Scientists estimated that a dog’s sense of smell is approximately a million times more acute than humans. In fact, dogs are capable of sniffing minute traces of smoke that a smoke alarm can’t detect. That’s what inspired Swedish animal psychologist, Anders Hallgren, to craft a dog training program that teaches pet dogs to detect smoke minutes before the smoke detector can. With patience, follow-up, and determination, you too can train your dog to detect smoke following Hallgren’s program.See also:
- Things You Need
- Steps to Train Pet Dogs to Detect Smoke
Things You Need
To train your dog to detect smoke, you need a safe smoke source. A bee smoker is by far the safest, cleanest, and easiest-to-handle smoker you can use in dog training. And although it’s okay to use conventional bee smoker fuel, it’s also important to include bits and pieces of household materials that are often the source of fire, a strip of wire for example.* Remember to keep a fire extinguisher or a bucket of water nearby in case of emergency also. You don’t want to burn your house before your dog could learn the trick. And lastly, you need your dog’s favorite toy and snack to start dog training.
Steps to Train Pet Dogs to Detect Smoke
Before starting, know that training pet dogs to detect smoke is a long process; it could take several months for a dog to learn the trick. So be patient about the dog training and apply the DOs and DON’Ts in Dog Obedience Training.
Step 1: Building-up desired response from your pet dog
This step involves building-up the desired response from your pet dog the minute it detects smoke. That response should be loud, incessant, and excited barking. In a way, the first step is about teaching your pet dog how to be loud.
To do this, play with your dog with its favorite toy for a 2-3 minutes and hide the toy and stop playing. You’ll most likely get a frustrated bark saying “let’s play more, don’t stop” from your dog. Reward your pet when it does this. This Hallgren’s dog training step is a bit like teaching your dog to become a brat.
Step 2: Build-up desired response with smoke
Now that you know how to annoy your dog (in a good way) to elicit barking, you can now start building-up the same response with the presence of smoke. Light the bee smoker and repeat step 1 over and over with the presence of smoke nearby. A good 5 minutes each session is enough to burn the scenario into your dog’s subconscious. Train your pet to prolong its barking longer, too, by hiding the toy longer; don’t forget to reward the dog with appreciation, a short play, or a treat after doing a good job.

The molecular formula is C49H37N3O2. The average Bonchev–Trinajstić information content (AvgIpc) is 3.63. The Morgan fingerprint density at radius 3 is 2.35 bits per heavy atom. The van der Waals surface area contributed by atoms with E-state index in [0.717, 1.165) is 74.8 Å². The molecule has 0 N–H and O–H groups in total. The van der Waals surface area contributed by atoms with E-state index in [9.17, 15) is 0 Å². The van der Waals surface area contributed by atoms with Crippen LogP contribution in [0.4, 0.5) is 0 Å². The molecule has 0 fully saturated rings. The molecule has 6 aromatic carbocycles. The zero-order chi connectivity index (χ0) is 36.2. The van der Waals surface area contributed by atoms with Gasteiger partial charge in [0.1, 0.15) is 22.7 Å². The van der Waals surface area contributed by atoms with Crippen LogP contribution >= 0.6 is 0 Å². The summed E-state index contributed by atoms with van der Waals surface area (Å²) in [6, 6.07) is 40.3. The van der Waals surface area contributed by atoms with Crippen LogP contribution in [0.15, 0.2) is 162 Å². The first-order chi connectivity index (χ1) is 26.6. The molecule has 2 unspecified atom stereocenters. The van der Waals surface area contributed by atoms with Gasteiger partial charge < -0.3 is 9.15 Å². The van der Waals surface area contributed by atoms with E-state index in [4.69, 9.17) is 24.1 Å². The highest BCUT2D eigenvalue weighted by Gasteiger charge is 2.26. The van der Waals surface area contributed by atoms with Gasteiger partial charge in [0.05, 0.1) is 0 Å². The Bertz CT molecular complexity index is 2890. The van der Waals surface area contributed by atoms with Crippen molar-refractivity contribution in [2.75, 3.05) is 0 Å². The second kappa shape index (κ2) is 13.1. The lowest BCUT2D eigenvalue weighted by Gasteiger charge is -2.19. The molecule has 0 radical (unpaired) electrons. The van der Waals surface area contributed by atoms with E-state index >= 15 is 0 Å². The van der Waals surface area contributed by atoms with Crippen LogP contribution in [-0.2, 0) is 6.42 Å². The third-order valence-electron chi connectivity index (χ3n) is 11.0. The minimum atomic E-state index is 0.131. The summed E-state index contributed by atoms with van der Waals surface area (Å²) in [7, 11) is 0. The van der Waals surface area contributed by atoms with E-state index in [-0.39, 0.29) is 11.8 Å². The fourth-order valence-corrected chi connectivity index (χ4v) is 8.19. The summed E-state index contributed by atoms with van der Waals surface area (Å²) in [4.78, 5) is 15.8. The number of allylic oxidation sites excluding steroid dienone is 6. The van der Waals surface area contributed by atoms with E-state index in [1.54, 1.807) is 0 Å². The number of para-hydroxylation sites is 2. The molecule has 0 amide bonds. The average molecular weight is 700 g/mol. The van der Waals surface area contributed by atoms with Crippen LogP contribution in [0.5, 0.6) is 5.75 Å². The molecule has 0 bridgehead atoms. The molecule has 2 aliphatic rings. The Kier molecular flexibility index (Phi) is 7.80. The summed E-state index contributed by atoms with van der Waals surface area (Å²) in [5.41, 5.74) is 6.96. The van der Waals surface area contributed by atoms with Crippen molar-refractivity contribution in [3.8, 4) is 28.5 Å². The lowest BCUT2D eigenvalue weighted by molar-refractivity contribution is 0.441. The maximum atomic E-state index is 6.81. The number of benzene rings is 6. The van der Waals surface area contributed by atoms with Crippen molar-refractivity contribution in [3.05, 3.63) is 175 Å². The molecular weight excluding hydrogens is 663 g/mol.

Step 3. Use the smoke as cue to solicit the desired behavior
This stage of the dog training program involves teaching the dog to take the presence of smoke as cue to bark. Do this by hiding your dog’s favorite toy close to the bee smoker. Use a box, a pile of laundry or what have you to completely hide the toy. While the bee smoker is burning, get your dog excited and help it find the toy hidden nearby the smoker at first. But, you want to gradually progress by letting your dog find the toy all on its own. Do this dog training step in different rooms in your house also. You want your dog to find the smoke because where there’s smoke, there’s its favorite toy.
Step 4. Step-up the training by slowly moving away from the smoke source
This step is the culmination of the previous steps. At this stage, you’re going to teach your dog to bark incessantly when there’s smoke. Do this by lighting the bee smoker in a room while you and your dog stay in another room. Hold its favorite toy ready with you, but don’t show it to your pet yet. Once your dog detects the smoke, it would seek it out knowing that its favorite toy is nearby. Follow your dog toward the source of the smoke and wait for it to bark incessantly before giving its toy as a reward. By doing this, you’re teaching your dog that whenever it barks loud enough if there’s smoke, it gets a playtime or a treat from you.
Step 5. Repeat the process until it is second-nature to your pet dog
This stage of the dog training program is done to make sure that your pet doesn’t forget about its important skill. Keep the dog always sharp by creating a smoke and letting your dog alert you about it. Do this until the skill is etched into your dog’s brain for good.
Again, this dog training program takes a long time, possibly months, so be patient about it. Your reward is to have a loyal, battery-free smoke detector saving you and your family from fire incidents.
* Caution: burning wires, plastic, metal strips, etc. gives off toxic and/or carcinogenic fumes. Use only a very small amount together with conventional bee smoker fuel in your dog training: e.g. 5 grams of the material.